Is Italian food all it's cracked up to be?

Per niente, says Harriet Walker. She thinks it's just stodgy standards, endless courses and tired ingredients

The Italians are understandably very proud of their grip on the world's tastebuds; they have done with forks and spoons what the Romans did with swords. They have made Italian food a global empire. Silvio Berlusconi is said to be such a patriot that he only serves food in tricolore when he entertains guests, to mimic his nation's flag. Italy has a reputation as one of the greatest gastronomic nations under the sun, whether you're talking pasta, pizza, parmesan or pannacotta, whether you're eating in Pizza Express or Locanda Locatelli. But does it deserve it? I'd argue not.

I have long wondered at my inability to pick the right thing on the menu at even the fanciest of Italian restaurants. Eating pizza in a proper place is a bit like being told you can pick anything out in Chanel and opting for a carrier bag. The same goes for pasta which, even if made by Marco Pierre White using Albert Roux as his wingman, would taste the same as it does when you buy it from Tesco. And both render you instantly comatose, bursting at the seams and engaged in a battle of sleepy-limbed wills to undo your top button before you become unconscious.

That's before you consider the gargantuan line-up of antipasti, primo platti, secondi and dulci, most of which contain potatoes, all of which engage cheese in some way and none of which ever gets finished beyond the antipasti, which everyone falls on like maenads before they realise there's enough food still to come to feed an army of fat medieval barons.

No, I'll say it loudly: Italian food has an unwarranted reputation for being much better than it actually is. The Italians are not a discerning nation of sophisticated palates, they're a bunch of people who like stuffing their faces. Which is fine, because so are we Brits. But we are mocked for shovelling in bad-quality food that tastes like polystyrene, and the Italians are praised. This doesn't seem fair.

When I was in Italy last month, I almost wept every time I had to eat. The bread was as dry as tinder, the fruit (no vegetables to be seen) was either rotten or so under-ripe as to be practically still part of the nitrogen cycle, and all those flavours that the world has come to associate with Italian cooking – the pungent basil, the heady oregano – had packed their bags and emigrated. The food was unmistakably terrible. And while I wasn't paying through the nose for the pleasure, I certainly wasn't frequenting those types of touristy traps that only ever serve plasticine and wet paper sculpted to look like food. But I might as well have been.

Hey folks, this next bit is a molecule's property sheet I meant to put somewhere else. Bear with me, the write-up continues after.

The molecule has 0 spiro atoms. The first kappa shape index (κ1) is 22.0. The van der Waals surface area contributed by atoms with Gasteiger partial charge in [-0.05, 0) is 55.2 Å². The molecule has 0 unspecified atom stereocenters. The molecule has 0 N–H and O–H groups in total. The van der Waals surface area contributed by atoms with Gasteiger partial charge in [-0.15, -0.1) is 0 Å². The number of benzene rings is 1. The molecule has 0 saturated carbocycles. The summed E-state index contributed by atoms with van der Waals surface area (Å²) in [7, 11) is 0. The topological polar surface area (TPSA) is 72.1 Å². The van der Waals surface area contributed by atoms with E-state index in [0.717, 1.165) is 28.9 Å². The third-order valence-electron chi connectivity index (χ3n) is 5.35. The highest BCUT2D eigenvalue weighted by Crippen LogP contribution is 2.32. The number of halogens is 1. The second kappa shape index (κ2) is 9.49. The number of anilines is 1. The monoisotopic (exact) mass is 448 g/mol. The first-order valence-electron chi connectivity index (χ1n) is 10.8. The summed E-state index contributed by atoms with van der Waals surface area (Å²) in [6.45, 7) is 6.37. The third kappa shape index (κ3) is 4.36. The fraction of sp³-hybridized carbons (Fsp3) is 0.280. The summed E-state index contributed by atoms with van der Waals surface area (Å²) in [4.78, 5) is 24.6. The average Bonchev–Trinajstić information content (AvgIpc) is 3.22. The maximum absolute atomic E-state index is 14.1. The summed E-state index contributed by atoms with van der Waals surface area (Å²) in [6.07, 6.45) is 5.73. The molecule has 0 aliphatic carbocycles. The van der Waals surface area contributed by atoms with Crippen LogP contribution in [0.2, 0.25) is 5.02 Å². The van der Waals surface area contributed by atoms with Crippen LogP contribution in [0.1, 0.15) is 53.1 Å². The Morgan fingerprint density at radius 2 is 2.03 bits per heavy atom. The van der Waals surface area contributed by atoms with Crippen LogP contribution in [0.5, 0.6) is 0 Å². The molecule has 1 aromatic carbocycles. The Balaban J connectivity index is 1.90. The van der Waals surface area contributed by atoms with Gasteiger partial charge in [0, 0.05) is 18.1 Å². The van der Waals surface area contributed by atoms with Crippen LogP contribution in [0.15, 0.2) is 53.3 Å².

Then there was breakfast. Dear God, the breakfast. A dreary affair, cobbled together with some help from the French by way of rock-hard croissants filled with synthetic apricot custard and rolls that might be more efficiently used as weapons. And all of it washed down with a drink that the Signora assured me was the healthiest way to start the day. It was called "Ar-chay", she explained, full of vitamins A, C and E, as it dawned on me that it was Um Bongo with added lab-grown nutrients. It tasted like school trips.

These are not the staples of a nation that loves food. These are the things you put in your shopping basket when you're too tired to care and you hate yourself a bit.

And my adventures in Italian supermarkets were even less, ahem, fruitful. While I despair of British chill cabinet culture, which is so telling of the fact we refuse to cook or prepare our own food any more, there must be some mid-point between that and a culture that provides absolutely nothing quick and easy for weary travellers.

One late night after a day's working and running around, I foolishly bought a sandwich in a supermarket, the likes of which I have never tasted before and had to throw away. This I can overlook because a sandwich is culturally specific and that would be like castigating Germans for making terrible sushi (which they don't, actually). But the next day, in the absence of anything handheld, I had to plump for a packet of salami and a Kinder Bueno, which I ate sourly, contemplating the fact that Italian food is some of the best in the world.

So I will no longer collude in this myth. I'm no gourmand but I demand that the rubbish I eat at least tastes nice. Italy's culinary rep is as unfathomable as its government, and twice as stodgy.

Finally, of course, I gave in and ordered pasta and pizza. Which was satisfying enough before it knocked me out. But at least being unconscious meant I could stop reliving that sandwich.

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